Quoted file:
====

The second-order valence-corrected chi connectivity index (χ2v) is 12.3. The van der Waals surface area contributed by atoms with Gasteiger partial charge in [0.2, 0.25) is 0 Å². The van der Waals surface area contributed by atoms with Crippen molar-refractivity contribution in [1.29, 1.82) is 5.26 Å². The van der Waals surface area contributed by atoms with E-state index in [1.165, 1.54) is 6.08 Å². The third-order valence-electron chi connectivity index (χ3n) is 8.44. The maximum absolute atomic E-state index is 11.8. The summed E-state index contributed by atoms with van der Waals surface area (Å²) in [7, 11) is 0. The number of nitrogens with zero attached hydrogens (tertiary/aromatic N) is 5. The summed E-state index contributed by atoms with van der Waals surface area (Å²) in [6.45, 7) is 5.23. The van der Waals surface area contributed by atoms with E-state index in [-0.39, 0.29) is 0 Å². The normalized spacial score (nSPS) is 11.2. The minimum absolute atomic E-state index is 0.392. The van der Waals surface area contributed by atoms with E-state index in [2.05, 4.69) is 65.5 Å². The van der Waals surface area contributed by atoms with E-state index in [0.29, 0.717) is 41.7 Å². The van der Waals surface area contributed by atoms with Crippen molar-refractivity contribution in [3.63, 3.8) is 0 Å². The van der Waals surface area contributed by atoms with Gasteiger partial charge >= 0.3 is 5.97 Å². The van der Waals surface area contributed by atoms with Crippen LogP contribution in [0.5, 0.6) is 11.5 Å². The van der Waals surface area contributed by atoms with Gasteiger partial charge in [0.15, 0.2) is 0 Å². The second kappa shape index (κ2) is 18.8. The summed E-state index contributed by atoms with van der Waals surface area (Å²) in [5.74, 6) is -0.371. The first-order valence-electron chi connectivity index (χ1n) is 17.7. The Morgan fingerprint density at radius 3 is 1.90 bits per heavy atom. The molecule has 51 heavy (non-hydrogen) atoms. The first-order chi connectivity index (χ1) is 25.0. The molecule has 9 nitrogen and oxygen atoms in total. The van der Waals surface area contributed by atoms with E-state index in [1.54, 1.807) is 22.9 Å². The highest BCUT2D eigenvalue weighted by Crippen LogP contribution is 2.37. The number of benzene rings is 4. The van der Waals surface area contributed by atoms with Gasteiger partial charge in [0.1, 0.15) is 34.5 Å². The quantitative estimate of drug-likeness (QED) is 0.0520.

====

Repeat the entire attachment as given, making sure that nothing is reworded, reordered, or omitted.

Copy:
The second-order valence-corrected chi connectivity index (χ2v) is 12.3. The van der Waals surface area contributed by atoms with Gasteiger partial charge in [0.2, 0.25) is 0 Å². The van der Waals surface area contributed by atoms with Crippen molar-refractivity contribution in [1.29, 1.82) is 5.26 Å². The van der Waals surface area contributed by atoms with E-state index in [1.165, 1.54) is 6.08 Å². The third-order valence-electron chi connectivity index (χ3n) is 8.44. The maximum absolute atomic E-state index is 11.8. The summed E-state index contributed by atoms with van der Waals surface area (Å²) in [7, 11) is 0. The number of nitrogens with zero attached hydrogens (tertiary/aromatic N) is 5. The summed E-state index contributed by atoms with van der Waals surface area (Å²) in [6.45, 7) is 5.23. The van der Waals surface area contributed by atoms with E-state index in [-0.39, 0.29) is 0 Å². The normalized spacial score (nSPS) is 11.2. The minimum absolute atomic E-state index is 0.392. The van der Waals surface area contributed by atoms with E-state index in [2.05, 4.69) is 65.5 Å². The van der Waals surface area contributed by atoms with E-state index in [0.29, 0.717) is 41.7 Å². The van der Waals surface area contributed by atoms with Crippen molar-refractivity contribution in [3.63, 3.8) is 0 Å². The van der Waals surface area contributed by atoms with Gasteiger partial charge >= 0.3 is 5.97 Å². The van der Waals surface area contributed by atoms with Crippen LogP contribution in [0.5, 0.6) is 11.5 Å². The van der Waals surface area contributed by atoms with Gasteiger partial charge in [0.15, 0.2) is 0 Å². The second kappa shape index (κ2) is 18.8. The summed E-state index contributed by atoms with van der Waals surface area (Å²) in [5.74, 6) is -0.371. The first-order valence-electron chi connectivity index (χ1n) is 17.7. The Morgan fingerprint density at radius 3 is 1.90 bits per heavy atom. The molecule has 51 heavy (non-hydrogen) atoms. The first-order chi connectivity index (χ1) is 25.0. The molecule has 9 nitrogen and oxygen atoms in total. The van der Waals surface area contributed by atoms with E-state index in [1.54, 1.807) is 22.9 Å². The highest BCUT2D eigenvalue weighted by Crippen LogP contribution is 2.37. The number of benzene rings is 4. The van der Waals surface area contributed by atoms with Gasteiger partial charge in [0.1, 0.15) is 34.5 Å². The quantitative estimate of drug-likeness (QED) is 0.0520.